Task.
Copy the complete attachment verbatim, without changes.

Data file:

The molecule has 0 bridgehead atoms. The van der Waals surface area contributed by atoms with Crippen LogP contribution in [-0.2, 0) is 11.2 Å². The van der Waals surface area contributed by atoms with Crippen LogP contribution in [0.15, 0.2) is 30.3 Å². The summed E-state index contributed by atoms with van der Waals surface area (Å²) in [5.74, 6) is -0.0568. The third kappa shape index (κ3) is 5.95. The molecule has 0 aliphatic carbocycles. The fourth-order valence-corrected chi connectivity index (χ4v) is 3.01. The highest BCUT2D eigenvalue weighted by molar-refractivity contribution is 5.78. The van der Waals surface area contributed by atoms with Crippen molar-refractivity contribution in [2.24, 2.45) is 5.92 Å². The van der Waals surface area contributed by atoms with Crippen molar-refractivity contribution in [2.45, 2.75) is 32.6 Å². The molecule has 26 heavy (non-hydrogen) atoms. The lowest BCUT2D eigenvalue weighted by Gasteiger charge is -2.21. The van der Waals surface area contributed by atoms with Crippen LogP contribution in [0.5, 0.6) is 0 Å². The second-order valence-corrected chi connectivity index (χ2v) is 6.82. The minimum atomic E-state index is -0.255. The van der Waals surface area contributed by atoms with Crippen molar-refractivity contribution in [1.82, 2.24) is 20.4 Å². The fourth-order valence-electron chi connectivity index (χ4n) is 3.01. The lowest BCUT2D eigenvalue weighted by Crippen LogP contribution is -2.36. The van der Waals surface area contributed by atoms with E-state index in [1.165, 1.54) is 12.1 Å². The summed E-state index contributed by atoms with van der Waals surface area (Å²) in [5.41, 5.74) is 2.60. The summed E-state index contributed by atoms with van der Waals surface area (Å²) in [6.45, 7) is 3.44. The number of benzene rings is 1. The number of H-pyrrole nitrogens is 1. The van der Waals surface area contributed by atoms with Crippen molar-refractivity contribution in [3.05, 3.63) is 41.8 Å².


The molecule has 0 bridgehead atoms. The van der Waals surface area contributed by atoms with Crippen LogP contribution in [-0.2, 0) is 11.2 Å². The van der Waals surface area contributed by atoms with Crippen LogP contribution in [0.15, 0.2) is 30.3 Å². The summed E-state index contributed by atoms with van der Waals surface area (Å²) in [5.74, 6) is -0.0568. The third kappa shape index (κ3) is 5.95. The molecule has 0 aliphatic carbocycles. The fourth-order valence-corrected chi connectivity index (χ4v) is 3.01. The highest BCUT2D eigenvalue weighted by molar-refractivity contribution is 5.78. The van der Waals surface area contributed by atoms with Crippen molar-refractivity contribution in [2.24, 2.45) is 5.92 Å². The van der Waals surface area contributed by atoms with Crippen molar-refractivity contribution in [2.45, 2.75) is 32.6 Å². The molecule has 26 heavy (non-hydrogen) atoms. The lowest BCUT2D eigenvalue weighted by Gasteiger charge is -2.21. The van der Waals surface area contributed by atoms with Crippen LogP contribution in [0.5, 0.6) is 0 Å². The second-order valence-corrected chi connectivity index (χ2v) is 6.82. The minimum atomic E-state index is -0.255. The van der Waals surface area contributed by atoms with Crippen molar-refractivity contribution in [1.82, 2.24) is 20.4 Å². The fourth-order valence-electron chi connectivity index (χ4n) is 3.01. The lowest BCUT2D eigenvalue weighted by Crippen LogP contribution is -2.36. The van der Waals surface area contributed by atoms with E-state index in [1.165, 1.54) is 12.1 Å². The summed E-state index contributed by atoms with van der Waals surface area (Å²) in [5.41, 5.74) is 2.60. The summed E-state index contributed by atoms with van der Waals surface area (Å²) in [6.45, 7) is 3.44. The number of benzene rings is 1. The number of H-pyrrole nitrogens is 1. The van der Waals surface area contributed by atoms with Crippen molar-refractivity contribution in [3.05, 3.63) is 41.8 Å².